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Wednesday, June 16, 2021

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Joseph Conrad

Posted to Maritime Musings (by Dennis Bryant) on August 20, 2010

Joseph Conrad was born Jozef Teodor Konrad Korzeniowski on December 3, 1857 in Berdyczow, Russia to parents of Polish nobility. Orphaned at age eleven, he lived with relatives in Krakow until he was sixteen, when he began a maritime career.

Coast Guard executes convicted murderer

Posted to Maritime Musings (by Dennis Bryant) on August 17, 2010

James Horace Alderman had been convicted in federal court in Miami of the murder of two Coast Guardsmen and one Secret Service agent. Alderman was a notorious smuggler of alcoholic beverages – a rum runner – during the heyday of the Prohibition Era.

William Kidd

Posted to Maritime Musings (by Dennis Bryant) on August 13, 2010

William Kidd was born in Scotland in 1645. His early history is unclear, but he seems to have immigrated to the Colony of New York as a young man. In 1689, he was a crewmember on a pirate vessel in the Caribbean. The crew mutinied and sailed to the British island of Nevis…

Admiral Andrea Doria (1466-1560)

Posted to Maritime Musings (by Dennis Bryant) on August 10, 2010

Andrea Doria was born into an ancient Genoese family. At that time, Genoa was dominated by France. In 1503, Doria participated in the rising against France, compelling them to evacuate the city. For some years thereafter, he commanded the Genoese fleet…

USCG Marine Board of Investigation

Posted to Maritime Musings (by Dennis Bryant) on August 6, 2010

The US Coast Guard investigates marine casualties for two purposes: (1) to improve marine safety by learning what went wrong; and (2) to determine if a professional mariner engaged in misconduct. The level of effort applied to the investigation varies with the seriousness of the casualty.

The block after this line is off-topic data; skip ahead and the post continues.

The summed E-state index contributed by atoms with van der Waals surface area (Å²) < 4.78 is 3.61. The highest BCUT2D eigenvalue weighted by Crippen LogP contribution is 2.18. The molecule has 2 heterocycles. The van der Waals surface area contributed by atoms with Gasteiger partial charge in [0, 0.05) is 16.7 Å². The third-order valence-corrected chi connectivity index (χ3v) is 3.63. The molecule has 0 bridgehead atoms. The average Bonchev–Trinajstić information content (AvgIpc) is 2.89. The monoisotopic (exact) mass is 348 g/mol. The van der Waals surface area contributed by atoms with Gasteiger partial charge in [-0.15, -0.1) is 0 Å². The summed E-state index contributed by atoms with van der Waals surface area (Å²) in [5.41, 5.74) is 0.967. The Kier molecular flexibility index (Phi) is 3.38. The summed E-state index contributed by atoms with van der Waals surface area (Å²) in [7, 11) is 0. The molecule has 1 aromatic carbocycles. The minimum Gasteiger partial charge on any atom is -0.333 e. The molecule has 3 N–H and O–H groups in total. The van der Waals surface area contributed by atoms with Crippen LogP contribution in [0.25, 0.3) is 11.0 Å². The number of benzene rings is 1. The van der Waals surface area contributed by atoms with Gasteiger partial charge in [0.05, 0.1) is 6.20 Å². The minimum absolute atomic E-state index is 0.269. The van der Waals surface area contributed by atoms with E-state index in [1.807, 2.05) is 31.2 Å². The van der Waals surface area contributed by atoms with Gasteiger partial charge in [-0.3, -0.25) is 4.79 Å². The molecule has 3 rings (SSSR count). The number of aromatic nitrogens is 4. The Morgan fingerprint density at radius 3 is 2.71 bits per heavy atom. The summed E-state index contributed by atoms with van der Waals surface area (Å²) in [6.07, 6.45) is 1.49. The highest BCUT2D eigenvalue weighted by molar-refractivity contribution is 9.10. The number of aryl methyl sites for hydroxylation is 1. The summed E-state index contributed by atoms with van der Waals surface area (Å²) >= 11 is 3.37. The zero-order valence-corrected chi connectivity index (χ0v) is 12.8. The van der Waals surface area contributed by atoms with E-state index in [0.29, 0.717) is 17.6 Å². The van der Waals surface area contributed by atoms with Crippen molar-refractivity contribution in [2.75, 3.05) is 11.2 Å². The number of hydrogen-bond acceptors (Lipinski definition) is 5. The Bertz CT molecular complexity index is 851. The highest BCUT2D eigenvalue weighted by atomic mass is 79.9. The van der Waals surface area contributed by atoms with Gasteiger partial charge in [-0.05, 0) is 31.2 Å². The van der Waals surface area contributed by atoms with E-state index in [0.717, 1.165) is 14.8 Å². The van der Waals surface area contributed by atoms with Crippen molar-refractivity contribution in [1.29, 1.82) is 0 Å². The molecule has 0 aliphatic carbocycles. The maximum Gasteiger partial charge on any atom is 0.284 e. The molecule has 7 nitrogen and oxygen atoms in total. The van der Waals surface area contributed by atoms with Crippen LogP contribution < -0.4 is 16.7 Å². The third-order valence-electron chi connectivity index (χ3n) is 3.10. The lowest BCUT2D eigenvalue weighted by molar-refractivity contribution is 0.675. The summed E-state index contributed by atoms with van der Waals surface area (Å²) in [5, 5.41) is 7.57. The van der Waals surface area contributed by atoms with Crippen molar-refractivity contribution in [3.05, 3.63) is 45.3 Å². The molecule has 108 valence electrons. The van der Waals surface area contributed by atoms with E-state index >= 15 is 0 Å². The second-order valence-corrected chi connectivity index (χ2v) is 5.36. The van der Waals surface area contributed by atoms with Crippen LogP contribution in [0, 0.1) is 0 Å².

I caused the Gulf of Mexico oil spill

Posted to Maritime Musings (by Dennis Bryant) on August 3, 2010

Since the tragic explosion and fire on the MODU Deepwater Horizon and the large discharge of oil from the Macondo well, numerous government and private searches, followed intently by the media and the public, have searched for the cause. I now confess that it was me – I caused the whole thing.

Buoys

Posted to Maritime Musings (by Dennis Bryant) on July 30, 2010

The US Coast Guard utilizes a variety of navigational buoys. They may be constructed of metal, plastic, or foam. Regardless, they are deployed for the purpose of assisting in the navigation of vessels, indicating the location of channels and warning of hazards. There are seven basic types of buoys.

Q-ships

Posted to Maritime Musings (by Dennis Bryant) on July 27, 2010

Q-ships were merchant vessels drafted into wartime service, armed with concealed heavy weapons and sent out to lure enemy submarines into combat. They were used extensively by the Royal Navy during both World Wars and, to a lesser extent, by the US Navy during World War II.

Gerardus Mercator (1512-1594)

Posted to Maritime Musings (by Dennis Bryant) on July 23, 2010

Gerardus Mercator was a Flemish cartographer and craftsman of mathematical instruments. After producing traditional, but highly detailed, maps for some years, he undertook to design a map of the entire known Earth in a manner that would be useful to mariners.

The Whaleship Essex

Posted to Maritime Musings (by Dennis Bryant) on July 20, 2010